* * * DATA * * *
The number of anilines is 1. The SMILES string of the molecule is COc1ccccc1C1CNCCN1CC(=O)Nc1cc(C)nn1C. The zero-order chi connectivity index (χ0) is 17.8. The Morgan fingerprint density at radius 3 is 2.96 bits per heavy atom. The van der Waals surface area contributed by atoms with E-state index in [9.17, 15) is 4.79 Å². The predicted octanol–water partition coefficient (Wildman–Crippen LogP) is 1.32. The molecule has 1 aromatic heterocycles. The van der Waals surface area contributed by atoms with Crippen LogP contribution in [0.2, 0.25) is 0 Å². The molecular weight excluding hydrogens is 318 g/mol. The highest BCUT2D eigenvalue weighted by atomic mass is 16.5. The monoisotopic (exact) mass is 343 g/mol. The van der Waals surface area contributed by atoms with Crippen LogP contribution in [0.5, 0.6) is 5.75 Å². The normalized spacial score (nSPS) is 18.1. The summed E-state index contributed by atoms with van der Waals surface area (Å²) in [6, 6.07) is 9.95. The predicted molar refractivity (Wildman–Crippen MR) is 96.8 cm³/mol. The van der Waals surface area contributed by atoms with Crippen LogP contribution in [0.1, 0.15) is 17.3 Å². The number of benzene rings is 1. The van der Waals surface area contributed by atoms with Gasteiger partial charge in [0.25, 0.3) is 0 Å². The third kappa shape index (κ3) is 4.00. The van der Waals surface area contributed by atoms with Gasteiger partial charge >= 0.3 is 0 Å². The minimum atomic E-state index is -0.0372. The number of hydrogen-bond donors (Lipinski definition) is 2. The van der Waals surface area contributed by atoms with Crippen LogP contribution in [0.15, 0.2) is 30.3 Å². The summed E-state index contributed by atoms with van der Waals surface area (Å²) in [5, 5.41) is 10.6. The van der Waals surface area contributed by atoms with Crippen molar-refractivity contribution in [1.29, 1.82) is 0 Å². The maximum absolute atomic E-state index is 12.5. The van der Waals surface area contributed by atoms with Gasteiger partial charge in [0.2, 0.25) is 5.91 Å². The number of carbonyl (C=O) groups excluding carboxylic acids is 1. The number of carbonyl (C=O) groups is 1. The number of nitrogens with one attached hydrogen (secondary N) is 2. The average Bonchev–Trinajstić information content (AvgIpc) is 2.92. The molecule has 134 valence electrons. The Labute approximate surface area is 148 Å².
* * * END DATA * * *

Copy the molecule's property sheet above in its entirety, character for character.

The number of anilines is 1. The SMILES string of the molecule is COc1ccccc1C1CNCCN1CC(=O)Nc1cc(C)nn1C. The zero-order chi connectivity index (χ0) is 17.8. The Morgan fingerprint density at radius 3 is 2.96 bits per heavy atom. The van der Waals surface area contributed by atoms with E-state index in [9.17, 15) is 4.79 Å². The predicted octanol–water partition coefficient (Wildman–Crippen LogP) is 1.32. The molecule has 1 aromatic heterocycles. The van der Waals surface area contributed by atoms with Crippen LogP contribution in [0.2, 0.25) is 0 Å². The molecular weight excluding hydrogens is 318 g/mol. The highest BCUT2D eigenvalue weighted by atomic mass is 16.5. The monoisotopic (exact) mass is 343 g/mol. The van der Waals surface area contributed by atoms with Crippen LogP contribution in [0.5, 0.6) is 5.75 Å². The normalized spacial score (nSPS) is 18.1. The summed E-state index contributed by atoms with van der Waals surface area (Å²) in [6, 6.07) is 9.95. The predicted molar refractivity (Wildman–Crippen MR) is 96.8 cm³/mol. The van der Waals surface area contributed by atoms with Crippen LogP contribution in [0.1, 0.15) is 17.3 Å². The number of benzene rings is 1. The van der Waals surface area contributed by atoms with Gasteiger partial charge in [0.25, 0.3) is 0 Å². The third kappa shape index (κ3) is 4.00. The van der Waals surface area contributed by atoms with Gasteiger partial charge >= 0.3 is 0 Å². The minimum atomic E-state index is -0.0372. The number of hydrogen-bond donors (Lipinski definition) is 2. The van der Waals surface area contributed by atoms with Crippen LogP contribution in [0.15, 0.2) is 30.3 Å². The summed E-state index contributed by atoms with van der Waals surface area (Å²) in [5, 5.41) is 10.6. The van der Waals surface area contributed by atoms with Crippen molar-refractivity contribution in [1.29, 1.82) is 0 Å². The maximum absolute atomic E-state index is 12.5. The van der Waals surface area contributed by atoms with Gasteiger partial charge in [0.2, 0.25) is 5.91 Å². The number of carbonyl (C=O) groups excluding carboxylic acids is 1. The number of carbonyl (C=O) groups is 1. The number of nitrogens with one attached hydrogen (secondary N) is 2. The average Bonchev–Trinajstić information content (AvgIpc) is 2.92. The molecule has 134 valence electrons. The Labute approximate surface area is 148 Å².